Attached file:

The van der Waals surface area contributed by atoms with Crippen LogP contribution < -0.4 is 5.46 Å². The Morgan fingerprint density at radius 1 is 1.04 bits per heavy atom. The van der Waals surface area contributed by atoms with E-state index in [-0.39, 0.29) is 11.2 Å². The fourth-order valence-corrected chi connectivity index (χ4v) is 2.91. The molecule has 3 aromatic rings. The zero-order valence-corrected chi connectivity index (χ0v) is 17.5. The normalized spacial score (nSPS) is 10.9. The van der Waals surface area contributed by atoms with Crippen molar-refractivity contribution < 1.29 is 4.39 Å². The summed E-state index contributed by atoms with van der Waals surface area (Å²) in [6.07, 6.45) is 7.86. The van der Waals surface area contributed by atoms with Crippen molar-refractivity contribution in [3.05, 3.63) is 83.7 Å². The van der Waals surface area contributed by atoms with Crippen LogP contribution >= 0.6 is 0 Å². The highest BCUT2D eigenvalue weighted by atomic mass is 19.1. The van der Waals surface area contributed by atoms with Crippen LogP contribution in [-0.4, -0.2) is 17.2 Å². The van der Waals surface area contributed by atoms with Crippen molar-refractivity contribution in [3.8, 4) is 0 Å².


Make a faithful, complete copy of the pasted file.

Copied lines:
The van der Waals surface area contributed by atoms with Crippen LogP contribution < -0.4 is 5.46 Å². The Morgan fingerprint density at radius 1 is 1.04 bits per heavy atom. The van der Waals surface area contributed by atoms with E-state index in [-0.39, 0.29) is 11.2 Å². The fourth-order valence-corrected chi connectivity index (χ4v) is 2.91. The molecule has 3 aromatic rings. The zero-order valence-corrected chi connectivity index (χ0v) is 17.5. The normalized spacial score (nSPS) is 10.9. The van der Waals surface area contributed by atoms with Crippen molar-refractivity contribution < 1.29 is 4.39 Å². The summed E-state index contributed by atoms with van der Waals surface area (Å²) in [6.07, 6.45) is 7.86. The van der Waals surface area contributed by atoms with Crippen molar-refractivity contribution in [3.05, 3.63) is 83.7 Å². The van der Waals surface area contributed by atoms with Crippen LogP contribution >= 0.6 is 0 Å². The highest BCUT2D eigenvalue weighted by atomic mass is 19.1. The van der Waals surface area contributed by atoms with Crippen LogP contribution in [-0.4, -0.2) is 17.2 Å². The van der Waals surface area contributed by atoms with Crippen molar-refractivity contribution in [3.8, 4) is 0 Å².